With the specter of global warming seared into our national consciousness, reducing carbon dioxide emissions has become a priority. Now, researchers have invented a phone-booth-size device that can take back those emissions we can't prevent--the ones that have already reached the atmosphere.
The Atmospheric Carbon CapturE SystemS (ACCESS) Air-Capture System, developed by Global Research Technologies in Tucson, Ariz., holds sheets of material capable of capturing CO2 molecules directly from open air. (The chemical makeup of the fabriclike sorbent is being kept under wraps.) While that may sound tricky enough, "the hard part," says Klaus Lackner, a geophysicist at Columbia University, "is prying the carbon dioxide loose once you absorb it." Lackner worked with Global Research to create the technology.
To remove the molecules, the sheets are sprayed with a chemical solution that bonds to the carbon dioxide. The solution is then drained off to a separation unit, where the CO2 is isolated as pure gas through electrodialysis. A design goal was to avoid using toxic or corrosive chemicals that would require special handling, so ordinary PVC pipe is used to transfer the solution back to a collection unit so that it can be recycled.
Ideally, the ACCESS machines would be placed in clusters, similar to windmill groupings, near facilities capable of storing the carbon permanently. Unlike turbines, however, these devices can be placed anywhere. Locating them in windy areas would increase their efficiency by moving air across the surfaces more quickly, but they are not dependent on a strong breeze. "A windmill is not producing energy when the wind isn't blowing, but the carbon-capture device can capture carbon, no matter what," Lackner says.
The current prototype captures less than 100 kilograms of CO2 per day, but Lackner predicts future models will capture 1 ton per day--several hundred times the amount saved by an equal-size windmill. New versions of ACCESS could capture carbon at a rate of about 3 kg per second, the same amount an average tree absorbs in a year. Still, millions of these devices would be needed to significantly cut global emissions. The Department of Energy estimates that the United States alone released 7075.6 million tons of CO2 in 2006.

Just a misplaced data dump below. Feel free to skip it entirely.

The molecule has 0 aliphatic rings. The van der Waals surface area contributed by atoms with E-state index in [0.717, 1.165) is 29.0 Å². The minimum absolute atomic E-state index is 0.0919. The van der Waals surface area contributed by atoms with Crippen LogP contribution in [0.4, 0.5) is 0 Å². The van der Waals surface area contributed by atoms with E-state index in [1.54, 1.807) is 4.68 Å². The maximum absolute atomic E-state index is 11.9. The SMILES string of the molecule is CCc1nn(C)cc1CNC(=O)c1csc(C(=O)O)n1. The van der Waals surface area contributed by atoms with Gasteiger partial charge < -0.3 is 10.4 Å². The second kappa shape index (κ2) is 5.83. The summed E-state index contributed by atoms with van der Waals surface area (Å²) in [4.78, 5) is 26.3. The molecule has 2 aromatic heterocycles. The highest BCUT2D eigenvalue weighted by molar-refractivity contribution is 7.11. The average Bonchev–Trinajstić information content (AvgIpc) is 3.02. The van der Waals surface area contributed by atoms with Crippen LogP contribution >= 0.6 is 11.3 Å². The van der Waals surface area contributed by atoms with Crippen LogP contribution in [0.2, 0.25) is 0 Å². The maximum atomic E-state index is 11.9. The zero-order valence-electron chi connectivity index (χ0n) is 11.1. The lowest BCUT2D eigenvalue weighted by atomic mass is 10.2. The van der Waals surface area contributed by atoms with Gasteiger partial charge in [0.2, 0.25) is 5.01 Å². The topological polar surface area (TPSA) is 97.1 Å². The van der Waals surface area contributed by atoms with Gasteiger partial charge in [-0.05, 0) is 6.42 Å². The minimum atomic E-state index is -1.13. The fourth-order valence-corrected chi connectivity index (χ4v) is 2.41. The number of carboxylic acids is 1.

Skeptics of the technology point to carbon emissions coming from ACCESS and similar devices themselves. Because it uses electricity from the grid to separate gas from the solution, the prototype barely breaks even in CO2 savings. Global Research hopes to run future models on solar power, which would take fossil fuels out of the equation. The price of capturing the CO2 is also high, predicted to cost several hundred dollars per ton once commercially developed. "In the long term, the price will come down to $30 per ton," Lackner says, "but this will not happen overnight."
The usefulness of carbon-capture technology hinges on the development of practical methods for storing carbon, which the industry does not predict to be commercially viable before 2020 or later. Lackner says the ACCESS system could be paired with any form of carbon sequestration being developed, including underground or underwater storage. His preferred method is to pack carbon away Han Solo-style with mineral carbonation, a process that turns CO2 into a solid by mi it with other compounds. In addition to storage, the captured CO2 could be used commercially for oil recovery, preserving food and increasing plant growth in greenhouses.
The next step in developing the carbon-hungry machine is to design a model that can be easily mass produced. The technology won't be ready tomorrow, but it's not far off. "If it's five years," Lackner says, "we run an awfully slow outfit."